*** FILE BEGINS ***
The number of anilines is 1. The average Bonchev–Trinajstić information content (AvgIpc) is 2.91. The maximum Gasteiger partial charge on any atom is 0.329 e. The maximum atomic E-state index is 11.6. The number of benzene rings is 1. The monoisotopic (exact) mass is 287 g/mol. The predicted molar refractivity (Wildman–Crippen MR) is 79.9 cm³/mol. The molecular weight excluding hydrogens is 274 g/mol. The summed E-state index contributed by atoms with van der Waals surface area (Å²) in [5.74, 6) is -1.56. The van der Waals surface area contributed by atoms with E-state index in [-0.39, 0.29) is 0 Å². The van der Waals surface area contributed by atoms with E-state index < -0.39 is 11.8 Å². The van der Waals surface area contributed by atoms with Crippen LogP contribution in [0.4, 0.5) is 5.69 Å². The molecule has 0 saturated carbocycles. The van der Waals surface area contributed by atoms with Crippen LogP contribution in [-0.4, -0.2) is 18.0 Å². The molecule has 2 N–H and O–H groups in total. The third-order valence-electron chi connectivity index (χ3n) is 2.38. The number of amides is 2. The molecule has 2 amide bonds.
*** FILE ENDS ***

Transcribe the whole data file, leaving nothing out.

The number of anilines is 1. The average Bonchev–Trinajstić information content (AvgIpc) is 2.91. The maximum Gasteiger partial charge on any atom is 0.329 e. The maximum atomic E-state index is 11.6. The number of benzene rings is 1. The monoisotopic (exact) mass is 287 g/mol. The predicted molar refractivity (Wildman–Crippen MR) is 79.9 cm³/mol. The molecular weight excluding hydrogens is 274 g/mol. The summed E-state index contributed by atoms with van der Waals surface area (Å²) in [5.74, 6) is -1.56. The van der Waals surface area contributed by atoms with E-state index in [-0.39, 0.29) is 0 Å². The van der Waals surface area contributed by atoms with E-state index < -0.39 is 11.8 Å². The van der Waals surface area contributed by atoms with Crippen LogP contribution in [0.4, 0.5) is 5.69 Å². The molecule has 0 saturated carbocycles. The van der Waals surface area contributed by atoms with Crippen LogP contribution in [-0.4, -0.2) is 18.0 Å². The molecule has 2 N–H and O–H groups in total. The third-order valence-electron chi connectivity index (χ3n) is 2.38. The number of amides is 2. The molecule has 2 amide bonds.